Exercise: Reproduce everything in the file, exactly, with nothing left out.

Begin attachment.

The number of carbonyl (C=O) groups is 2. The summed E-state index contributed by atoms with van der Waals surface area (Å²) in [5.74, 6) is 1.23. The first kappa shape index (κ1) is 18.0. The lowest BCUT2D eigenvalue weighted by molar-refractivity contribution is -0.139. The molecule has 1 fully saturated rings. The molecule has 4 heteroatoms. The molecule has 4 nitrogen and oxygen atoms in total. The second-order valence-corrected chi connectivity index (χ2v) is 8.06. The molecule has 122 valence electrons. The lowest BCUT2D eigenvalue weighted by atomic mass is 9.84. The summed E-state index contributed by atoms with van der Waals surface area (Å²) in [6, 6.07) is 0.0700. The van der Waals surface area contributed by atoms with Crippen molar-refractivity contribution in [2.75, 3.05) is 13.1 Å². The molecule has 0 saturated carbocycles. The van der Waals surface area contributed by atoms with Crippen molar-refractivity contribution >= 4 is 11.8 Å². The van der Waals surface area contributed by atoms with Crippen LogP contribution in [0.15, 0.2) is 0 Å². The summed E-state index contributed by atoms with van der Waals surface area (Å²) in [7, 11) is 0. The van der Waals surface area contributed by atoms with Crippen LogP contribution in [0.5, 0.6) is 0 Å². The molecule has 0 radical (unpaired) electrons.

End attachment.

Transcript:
The number of carbonyl (C=O) groups is 2. The summed E-state index contributed by atoms with van der Waals surface area (Å²) in [5.74, 6) is 1.23. The first kappa shape index (κ1) is 18.0. The lowest BCUT2D eigenvalue weighted by molar-refractivity contribution is -0.139. The molecule has 1 fully saturated rings. The molecule has 4 heteroatoms. The molecule has 4 nitrogen and oxygen atoms in total. The second-order valence-corrected chi connectivity index (χ2v) is 8.06. The molecule has 122 valence electrons. The lowest BCUT2D eigenvalue weighted by atomic mass is 9.84. The summed E-state index contributed by atoms with van der Waals surface area (Å²) in [6, 6.07) is 0.0700. The van der Waals surface area contributed by atoms with Crippen molar-refractivity contribution in [2.75, 3.05) is 13.1 Å². The molecule has 0 saturated carbocycles. The van der Waals surface area contributed by atoms with Crippen molar-refractivity contribution >= 4 is 11.8 Å². The van der Waals surface area contributed by atoms with Crippen LogP contribution in [0.15, 0.2) is 0 Å². The summed E-state index contributed by atoms with van der Waals surface area (Å²) in [7, 11) is 0. The van der Waals surface area contributed by atoms with Crippen LogP contribution in [0.5, 0.6) is 0 Å². The molecule has 0 radical (unpaired) electrons.